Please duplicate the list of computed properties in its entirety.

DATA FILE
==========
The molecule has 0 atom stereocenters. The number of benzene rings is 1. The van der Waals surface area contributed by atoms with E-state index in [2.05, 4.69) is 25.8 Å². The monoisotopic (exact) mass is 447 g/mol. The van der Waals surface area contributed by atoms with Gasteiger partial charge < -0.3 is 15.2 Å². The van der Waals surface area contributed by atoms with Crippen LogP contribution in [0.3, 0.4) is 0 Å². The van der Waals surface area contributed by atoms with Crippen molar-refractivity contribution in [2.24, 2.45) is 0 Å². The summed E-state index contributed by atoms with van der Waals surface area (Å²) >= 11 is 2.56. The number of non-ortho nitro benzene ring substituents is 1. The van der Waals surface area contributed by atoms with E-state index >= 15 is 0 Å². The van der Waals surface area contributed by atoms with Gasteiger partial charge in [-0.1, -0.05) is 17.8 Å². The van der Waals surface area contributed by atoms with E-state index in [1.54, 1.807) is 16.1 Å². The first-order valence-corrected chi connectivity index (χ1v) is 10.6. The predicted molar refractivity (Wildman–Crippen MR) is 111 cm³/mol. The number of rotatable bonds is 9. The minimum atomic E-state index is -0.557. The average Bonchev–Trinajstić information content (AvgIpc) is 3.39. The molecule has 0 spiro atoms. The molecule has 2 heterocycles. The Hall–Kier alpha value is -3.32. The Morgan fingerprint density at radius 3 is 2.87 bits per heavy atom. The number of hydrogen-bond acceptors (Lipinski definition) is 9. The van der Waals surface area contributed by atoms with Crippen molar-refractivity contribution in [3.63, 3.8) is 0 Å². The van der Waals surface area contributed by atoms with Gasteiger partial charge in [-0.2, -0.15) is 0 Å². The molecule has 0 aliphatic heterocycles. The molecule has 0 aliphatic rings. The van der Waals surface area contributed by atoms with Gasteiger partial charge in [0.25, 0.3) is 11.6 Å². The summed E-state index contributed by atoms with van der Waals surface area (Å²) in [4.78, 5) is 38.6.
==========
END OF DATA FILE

The molecule has 0 atom stereocenters. The number of benzene rings is 1. The van der Waals surface area contributed by atoms with E-state index in [2.05, 4.69) is 25.8 Å². The monoisotopic (exact) mass is 447 g/mol. The van der Waals surface area contributed by atoms with Gasteiger partial charge < -0.3 is 15.2 Å². The van der Waals surface area contributed by atoms with Crippen LogP contribution in [0.3, 0.4) is 0 Å². The van der Waals surface area contributed by atoms with Crippen molar-refractivity contribution in [2.24, 2.45) is 0 Å². The summed E-state index contributed by atoms with van der Waals surface area (Å²) >= 11 is 2.56. The number of non-ortho nitro benzene ring substituents is 1. The van der Waals surface area contributed by atoms with E-state index >= 15 is 0 Å². The van der Waals surface area contributed by atoms with Gasteiger partial charge in [-0.1, -0.05) is 17.8 Å². The van der Waals surface area contributed by atoms with E-state index in [1.54, 1.807) is 16.1 Å². The first-order valence-corrected chi connectivity index (χ1v) is 10.6. The predicted molar refractivity (Wildman–Crippen MR) is 111 cm³/mol. The number of rotatable bonds is 9. The minimum atomic E-state index is -0.557. The average Bonchev–Trinajstić information content (AvgIpc) is 3.39. The molecule has 0 spiro atoms. The molecule has 2 heterocycles. The Hall–Kier alpha value is -3.32. The Morgan fingerprint density at radius 3 is 2.87 bits per heavy atom. The number of hydrogen-bond acceptors (Lipinski definition) is 9. The van der Waals surface area contributed by atoms with Crippen molar-refractivity contribution in [3.63, 3.8) is 0 Å². The van der Waals surface area contributed by atoms with Gasteiger partial charge in [-0.2, -0.15) is 0 Å². The molecule has 0 aliphatic heterocycles. The molecule has 0 aliphatic rings. The van der Waals surface area contributed by atoms with Gasteiger partial charge in [0.25, 0.3) is 11.6 Å². The summed E-state index contributed by atoms with van der Waals surface area (Å²) in [4.78, 5) is 38.6.